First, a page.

The U.S. Energy Department’s Office of Environmental Management on Thursday awarded a potential 10-year, $4 billion contract for support services at the Hanford Site in Washington state to a slightly updated version of the incumbent vendor.
Hanford Mission Integration Solutions (HMIS) is comprised of Leidos Integrated Technology, Centerra Group, and Parsons Government Services.
Leidos also heads the current contractor, Mission Support Alliance (MSA), which also includes Centerra Group. The Energy Department recently issued a six-month extension to MSA’s existing 10-year, $4.3 billion contract that could keep it on the job through May 2020.
The six-month extension gives DOE some wiggle room in the event any of the two losing teams appeal the award to the Government Accountability Office.
The HMIS contract has a base period of five years, including a 120-day transition period. The award features two potential option periods of three and two years, respectively, DOE said in a press release.
Hanford Mission Integration Solutions will perform many landlord-type duties at Hanford, including security and emergency services, land management services, information technology; running the Hazardous Materials Management and Emergency Response (HAMMER) Federal Training Center; and being responsible for upgrades to electric, water, and road infrastructure.
The contractor will also build future infrastructure to support operation of the Waste Treatment Plant (WTP), which will convert radioactive waste at Hanford into a glass form for disposal. In addition, HMIS will assist DOE in solicitating and overseeing the agency’s small business prime contracts at Hanford.
“We look forward to helping the DOE accelerate the Hanford cleanup mission and produce cumulative cost savings,” Leidos spokeswoman Suzzanna Martinez said in a Thursday email. She directed any further comment to DOE.
An industry source, whose company did not bid on the business, said there are plausible reasons why the new 10-year agreement offers less money than the current deal. With more of the Hanford Site being remediated, there is in theory “less mission to support,” he said. Generally speaking. the agency continues to push contractors curb costs, the source added: “It’s still a $4 billion contract.”
The Energy Department said it picked HMIS among three offers.
In October, a different industry source said the two other ventures were a group led by Huntington Ingalls Industries and a group led by PAE. Huntington Ingalls also leads a group doing legacy cleanup at the DOE Los Alamos National Laboratory in New Mexico, while PAE manages offshore fueling and does nuclear research for the Energy Department.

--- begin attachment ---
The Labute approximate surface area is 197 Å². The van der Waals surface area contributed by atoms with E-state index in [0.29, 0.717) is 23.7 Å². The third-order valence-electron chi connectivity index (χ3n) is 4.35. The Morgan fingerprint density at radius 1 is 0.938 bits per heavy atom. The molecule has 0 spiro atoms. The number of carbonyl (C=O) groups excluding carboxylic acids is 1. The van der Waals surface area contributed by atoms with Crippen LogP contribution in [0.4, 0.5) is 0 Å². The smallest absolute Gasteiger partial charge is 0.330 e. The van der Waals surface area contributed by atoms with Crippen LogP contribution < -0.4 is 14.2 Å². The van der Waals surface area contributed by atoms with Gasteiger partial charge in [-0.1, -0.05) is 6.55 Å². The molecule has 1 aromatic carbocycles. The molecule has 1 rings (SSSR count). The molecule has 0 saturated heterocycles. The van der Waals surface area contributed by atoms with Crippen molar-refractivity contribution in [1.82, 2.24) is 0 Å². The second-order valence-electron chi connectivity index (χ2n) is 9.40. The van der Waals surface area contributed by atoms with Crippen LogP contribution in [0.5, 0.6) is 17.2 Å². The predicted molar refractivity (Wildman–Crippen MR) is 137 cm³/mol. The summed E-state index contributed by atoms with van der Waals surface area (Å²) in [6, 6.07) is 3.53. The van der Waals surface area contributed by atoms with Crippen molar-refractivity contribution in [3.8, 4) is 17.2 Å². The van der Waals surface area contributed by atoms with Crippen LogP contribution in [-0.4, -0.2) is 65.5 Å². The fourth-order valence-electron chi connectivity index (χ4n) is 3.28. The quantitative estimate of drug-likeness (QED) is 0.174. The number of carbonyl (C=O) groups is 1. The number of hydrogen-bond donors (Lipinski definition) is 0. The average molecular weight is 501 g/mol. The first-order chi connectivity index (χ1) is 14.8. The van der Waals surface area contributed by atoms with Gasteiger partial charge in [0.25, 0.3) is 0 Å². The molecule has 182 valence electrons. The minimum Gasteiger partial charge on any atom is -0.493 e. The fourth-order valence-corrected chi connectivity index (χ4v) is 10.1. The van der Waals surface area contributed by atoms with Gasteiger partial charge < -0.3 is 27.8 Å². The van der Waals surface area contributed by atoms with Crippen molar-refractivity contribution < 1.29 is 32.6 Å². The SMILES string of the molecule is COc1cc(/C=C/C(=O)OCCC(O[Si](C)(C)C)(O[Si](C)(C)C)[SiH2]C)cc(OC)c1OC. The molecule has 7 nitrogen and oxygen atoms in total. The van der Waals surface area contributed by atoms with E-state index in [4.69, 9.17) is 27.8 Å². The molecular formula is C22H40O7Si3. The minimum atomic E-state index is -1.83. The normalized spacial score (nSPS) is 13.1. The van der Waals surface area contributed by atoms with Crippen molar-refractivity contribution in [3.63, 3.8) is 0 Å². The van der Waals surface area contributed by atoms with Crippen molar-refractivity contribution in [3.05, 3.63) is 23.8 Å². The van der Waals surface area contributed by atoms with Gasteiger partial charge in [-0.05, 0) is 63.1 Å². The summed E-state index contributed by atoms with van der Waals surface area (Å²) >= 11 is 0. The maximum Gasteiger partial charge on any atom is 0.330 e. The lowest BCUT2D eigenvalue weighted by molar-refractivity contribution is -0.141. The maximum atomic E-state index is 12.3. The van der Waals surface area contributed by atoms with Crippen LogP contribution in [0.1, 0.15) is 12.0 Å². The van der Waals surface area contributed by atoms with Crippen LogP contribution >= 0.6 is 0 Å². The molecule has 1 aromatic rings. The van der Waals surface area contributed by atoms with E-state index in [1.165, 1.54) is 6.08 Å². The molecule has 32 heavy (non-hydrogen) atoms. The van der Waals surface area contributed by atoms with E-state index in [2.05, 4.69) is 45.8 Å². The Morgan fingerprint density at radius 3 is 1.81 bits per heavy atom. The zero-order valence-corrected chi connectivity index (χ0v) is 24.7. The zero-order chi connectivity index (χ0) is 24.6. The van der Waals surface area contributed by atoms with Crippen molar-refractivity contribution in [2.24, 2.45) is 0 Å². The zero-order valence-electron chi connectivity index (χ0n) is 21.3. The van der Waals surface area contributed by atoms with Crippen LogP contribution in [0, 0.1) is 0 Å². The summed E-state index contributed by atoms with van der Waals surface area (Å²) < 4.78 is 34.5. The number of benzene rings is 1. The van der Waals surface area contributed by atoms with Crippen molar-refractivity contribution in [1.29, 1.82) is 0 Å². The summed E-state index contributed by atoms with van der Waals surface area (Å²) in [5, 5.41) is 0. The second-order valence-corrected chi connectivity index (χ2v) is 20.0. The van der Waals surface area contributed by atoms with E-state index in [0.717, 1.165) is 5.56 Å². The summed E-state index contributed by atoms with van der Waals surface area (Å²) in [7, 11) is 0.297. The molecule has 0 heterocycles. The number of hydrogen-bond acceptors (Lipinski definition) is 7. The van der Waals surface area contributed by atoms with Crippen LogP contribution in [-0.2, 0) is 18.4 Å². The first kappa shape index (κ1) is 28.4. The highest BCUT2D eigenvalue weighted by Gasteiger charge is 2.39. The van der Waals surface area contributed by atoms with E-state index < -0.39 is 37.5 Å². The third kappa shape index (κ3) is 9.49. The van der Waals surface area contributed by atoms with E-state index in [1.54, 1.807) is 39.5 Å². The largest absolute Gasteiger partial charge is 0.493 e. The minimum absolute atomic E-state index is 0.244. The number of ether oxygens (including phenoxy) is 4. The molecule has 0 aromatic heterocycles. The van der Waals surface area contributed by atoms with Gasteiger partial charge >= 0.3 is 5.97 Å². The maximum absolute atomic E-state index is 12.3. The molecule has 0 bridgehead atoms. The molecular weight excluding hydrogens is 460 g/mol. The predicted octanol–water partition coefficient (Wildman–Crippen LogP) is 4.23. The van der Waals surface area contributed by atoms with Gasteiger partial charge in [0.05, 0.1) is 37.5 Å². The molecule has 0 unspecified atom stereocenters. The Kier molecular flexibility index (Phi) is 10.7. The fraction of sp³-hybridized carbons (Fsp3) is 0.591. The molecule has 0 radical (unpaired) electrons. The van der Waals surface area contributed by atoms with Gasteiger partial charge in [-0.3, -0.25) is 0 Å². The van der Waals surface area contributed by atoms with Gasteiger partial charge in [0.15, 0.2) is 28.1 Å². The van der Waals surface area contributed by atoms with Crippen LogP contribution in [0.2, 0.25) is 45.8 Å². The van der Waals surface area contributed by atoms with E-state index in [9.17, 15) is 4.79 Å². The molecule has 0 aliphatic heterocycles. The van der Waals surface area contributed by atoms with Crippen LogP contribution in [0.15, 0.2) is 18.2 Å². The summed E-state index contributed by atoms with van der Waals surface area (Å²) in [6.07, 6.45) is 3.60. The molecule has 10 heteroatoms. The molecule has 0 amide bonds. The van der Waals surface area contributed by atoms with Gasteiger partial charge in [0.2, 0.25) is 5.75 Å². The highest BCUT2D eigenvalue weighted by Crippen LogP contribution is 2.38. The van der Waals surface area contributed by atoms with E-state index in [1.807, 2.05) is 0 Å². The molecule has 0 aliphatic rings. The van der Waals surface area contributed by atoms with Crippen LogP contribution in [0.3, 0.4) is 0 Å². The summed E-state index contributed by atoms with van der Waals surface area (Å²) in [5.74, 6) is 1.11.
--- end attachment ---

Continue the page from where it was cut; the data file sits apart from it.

Senator Still Awaiting DOE Reply on Contract
Meanwhile, as of Tuesday, Sen. Dianne Feinstein (D-Calif.) had still not received requested details of DOE’s handling of the mission support contract at Hanford.
“We haven’t received a response yet,” a Feinstein spokesman said via email. The spokesman could not immediately be reached after the Thursday news broke of the contract award.
On Sept. 27, Feinstein, along with Sens. Jeff Merkley (D-Ore.), and Patty Murray (D-Wash.), asked then-Energy Secretary Rick Perry to delay issuing the follow-on Hanford support services award until providing the lawmakers with more information about a federal fraud case brought against current contractor MSA and its former leadership.
The senators, all members of the upper chamber’s Appropriations Committee, said the Energy Department told Congress this summer it was about to issue a new contract – apparently to a group including at least some MSA members. While the agency then withdrew the initial notification, the senators still want details on both the procurement process and the February suit filed against MSA by the Justice Department under the False Claim Act and Anti-Kickback Act.
In its civil case, the Justice Department claims “fraud, corruption and self-dealing” happened while Lockheed Martin led MSA and also owned a subsidiary that provided information technology as a subcontractor to the company between 2010 and 2015. At the time Mission Support Alliance was owned by Lockheed Martin, Jacobs, and Centerra Group – the latter of which is the only holdover.
Leidos and Centerra now comprise two-thirds of the membership of contract winner HMIS.
Lockheed and MSA are listed as defendants in the Justice Department case, along with Jorge Francisco Armijo, an executive with both entities.
Lockheed Martin is accused of collecting double profits for information technology services — once as the principal owner of MSA and also as the owner of the subcontractor. The Justice Department also asserts Armijo and other executives were paid kickbacks in the form of bonuses.
The defendants argue, among other things, that the government is trying to trump up a disagreement over contract reimbursement into a fraud case. A motions hearing was held at the end of October in U.S. District Court for the District of Washington, but no ruling has been made.